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Maritime Laws FAQ
What is maritime law?
Maritime law is the distinct body of law (both substantive and procedural) governing navigation and shipping. Topics associated with this field in legal reference works may include: shipping; navigation; waters; commerce; seamen; towage; wharves, piers, and docks; insurance; maritime liens; canals; and recreation. Piracy (ship hijacking) is also an aspect of maritime law.
What laws govern maritime law?
The courts and Congress seek to create a uniform body of maritime law both nationally and internationally in order to facilitate commerce. The federal courts derive their exclusive jurisdiction over this field from the Judiciary Act of 1789 and from Article III, § 2 of the U.S. Constitution. Congress regulates admiralty partially through the Commerce Clause. American admiralty law formerly applied only to American tidal waters. It now extends to any waters navigable within the United States for interstate or foreign commerce. In such waters admiralty jurisdiction includes maritime matters not involving interstate commerce, including recreational boating. The Jones Act, passed by Congress in 1970, is legislation that specifically covers the legal rights of workers at sea. New rules and regulations are always being modified in admiralty law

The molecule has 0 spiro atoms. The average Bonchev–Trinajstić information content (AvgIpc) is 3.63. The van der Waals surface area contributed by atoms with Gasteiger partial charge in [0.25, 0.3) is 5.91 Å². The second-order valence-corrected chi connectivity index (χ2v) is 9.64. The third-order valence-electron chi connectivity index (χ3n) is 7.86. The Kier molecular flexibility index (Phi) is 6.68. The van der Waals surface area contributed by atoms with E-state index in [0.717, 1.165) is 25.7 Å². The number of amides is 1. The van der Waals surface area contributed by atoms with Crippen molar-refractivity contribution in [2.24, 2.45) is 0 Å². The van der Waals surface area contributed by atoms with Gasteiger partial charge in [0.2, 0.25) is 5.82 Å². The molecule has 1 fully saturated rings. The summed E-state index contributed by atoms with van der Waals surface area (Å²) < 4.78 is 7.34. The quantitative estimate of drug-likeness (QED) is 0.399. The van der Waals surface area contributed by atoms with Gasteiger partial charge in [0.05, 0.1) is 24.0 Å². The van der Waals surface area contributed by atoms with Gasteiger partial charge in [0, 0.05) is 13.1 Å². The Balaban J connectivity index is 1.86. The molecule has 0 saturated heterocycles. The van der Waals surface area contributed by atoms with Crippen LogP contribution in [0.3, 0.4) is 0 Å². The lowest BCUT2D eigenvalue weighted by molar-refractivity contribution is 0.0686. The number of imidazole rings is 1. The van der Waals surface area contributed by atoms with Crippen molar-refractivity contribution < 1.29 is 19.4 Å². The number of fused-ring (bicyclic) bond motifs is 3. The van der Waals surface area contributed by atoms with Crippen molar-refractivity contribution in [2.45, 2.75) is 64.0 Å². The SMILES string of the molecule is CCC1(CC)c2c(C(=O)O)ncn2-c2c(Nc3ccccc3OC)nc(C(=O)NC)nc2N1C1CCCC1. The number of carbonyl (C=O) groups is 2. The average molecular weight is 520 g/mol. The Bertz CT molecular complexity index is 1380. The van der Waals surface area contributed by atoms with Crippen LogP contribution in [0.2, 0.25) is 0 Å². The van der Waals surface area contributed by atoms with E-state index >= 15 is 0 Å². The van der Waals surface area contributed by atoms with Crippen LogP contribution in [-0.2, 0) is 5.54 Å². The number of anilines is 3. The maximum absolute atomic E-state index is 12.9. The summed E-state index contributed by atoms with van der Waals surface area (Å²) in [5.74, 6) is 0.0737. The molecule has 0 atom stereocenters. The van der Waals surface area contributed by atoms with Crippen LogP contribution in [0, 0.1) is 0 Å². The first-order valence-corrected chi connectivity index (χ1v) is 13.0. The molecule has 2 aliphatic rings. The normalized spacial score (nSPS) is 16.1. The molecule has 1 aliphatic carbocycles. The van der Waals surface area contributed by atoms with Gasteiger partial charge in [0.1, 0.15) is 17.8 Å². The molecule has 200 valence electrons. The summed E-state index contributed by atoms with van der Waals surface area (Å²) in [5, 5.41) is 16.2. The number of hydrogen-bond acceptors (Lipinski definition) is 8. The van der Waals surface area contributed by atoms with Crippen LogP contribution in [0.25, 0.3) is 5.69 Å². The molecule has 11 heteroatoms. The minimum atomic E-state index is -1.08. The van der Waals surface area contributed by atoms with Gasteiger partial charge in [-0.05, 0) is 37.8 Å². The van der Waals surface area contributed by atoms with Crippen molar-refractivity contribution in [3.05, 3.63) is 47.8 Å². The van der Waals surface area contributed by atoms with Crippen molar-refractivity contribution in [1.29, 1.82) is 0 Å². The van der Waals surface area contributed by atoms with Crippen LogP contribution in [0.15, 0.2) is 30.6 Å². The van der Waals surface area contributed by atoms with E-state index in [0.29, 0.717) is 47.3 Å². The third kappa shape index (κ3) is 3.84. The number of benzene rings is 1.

Under admiralty, the ship's flag determines the source of law. For example, a ship flying the American flag in the Persian Gulf would be subject to American admiralty law; and a ship flying a French flag in American waters will be subject to French admiralty law. This also applies to criminal law governing the ship's crew. But the ship flying the flag must have substantive contacts with the nation of its flag in order for the law of the flag to apply. American courts may refuse jurisdiction where it would involve applying the law of another country, although in general international law does seek uniformity in maritime law.